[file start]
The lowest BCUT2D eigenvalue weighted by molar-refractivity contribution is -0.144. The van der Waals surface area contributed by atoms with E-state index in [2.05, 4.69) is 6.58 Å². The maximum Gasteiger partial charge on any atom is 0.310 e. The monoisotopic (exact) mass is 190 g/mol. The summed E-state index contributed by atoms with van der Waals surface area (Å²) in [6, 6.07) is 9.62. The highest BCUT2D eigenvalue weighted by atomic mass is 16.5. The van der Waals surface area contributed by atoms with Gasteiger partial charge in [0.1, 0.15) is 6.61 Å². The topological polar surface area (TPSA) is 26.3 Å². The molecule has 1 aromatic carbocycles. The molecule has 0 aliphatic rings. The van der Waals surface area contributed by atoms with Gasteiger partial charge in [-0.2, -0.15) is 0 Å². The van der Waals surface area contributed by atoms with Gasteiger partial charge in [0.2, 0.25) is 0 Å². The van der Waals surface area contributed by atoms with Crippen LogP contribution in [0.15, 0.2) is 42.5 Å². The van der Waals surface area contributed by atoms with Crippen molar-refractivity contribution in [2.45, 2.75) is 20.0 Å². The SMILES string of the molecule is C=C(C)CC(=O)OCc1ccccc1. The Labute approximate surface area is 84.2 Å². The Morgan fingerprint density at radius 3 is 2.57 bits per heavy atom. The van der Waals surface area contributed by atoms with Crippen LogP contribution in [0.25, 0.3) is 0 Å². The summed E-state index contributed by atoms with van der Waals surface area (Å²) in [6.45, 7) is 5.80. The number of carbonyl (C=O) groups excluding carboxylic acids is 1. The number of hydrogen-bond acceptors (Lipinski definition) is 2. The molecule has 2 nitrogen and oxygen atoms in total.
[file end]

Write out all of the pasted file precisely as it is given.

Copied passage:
The lowest BCUT2D eigenvalue weighted by molar-refractivity contribution is -0.144. The van der Waals surface area contributed by atoms with E-state index in [2.05, 4.69) is 6.58 Å². The maximum Gasteiger partial charge on any atom is 0.310 e. The monoisotopic (exact) mass is 190 g/mol. The summed E-state index contributed by atoms with van der Waals surface area (Å²) in [6, 6.07) is 9.62. The highest BCUT2D eigenvalue weighted by atomic mass is 16.5. The van der Waals surface area contributed by atoms with Gasteiger partial charge in [0.1, 0.15) is 6.61 Å². The topological polar surface area (TPSA) is 26.3 Å². The molecule has 1 aromatic carbocycles. The molecule has 0 aliphatic rings. The van der Waals surface area contributed by atoms with Gasteiger partial charge in [-0.2, -0.15) is 0 Å². The van der Waals surface area contributed by atoms with Gasteiger partial charge in [0.2, 0.25) is 0 Å². The van der Waals surface area contributed by atoms with Crippen LogP contribution in [0.15, 0.2) is 42.5 Å². The van der Waals surface area contributed by atoms with Crippen molar-refractivity contribution in [2.45, 2.75) is 20.0 Å². The SMILES string of the molecule is C=C(C)CC(=O)OCc1ccccc1. The Labute approximate surface area is 84.2 Å². The Morgan fingerprint density at radius 3 is 2.57 bits per heavy atom. The van der Waals surface area contributed by atoms with Crippen LogP contribution in [0.25, 0.3) is 0 Å². The summed E-state index contributed by atoms with van der Waals surface area (Å²) in [6.45, 7) is 5.80. The number of carbonyl (C=O) groups excluding carboxylic acids is 1. The number of hydrogen-bond acceptors (Lipinski definition) is 2. The molecule has 2 nitrogen and oxygen atoms in total.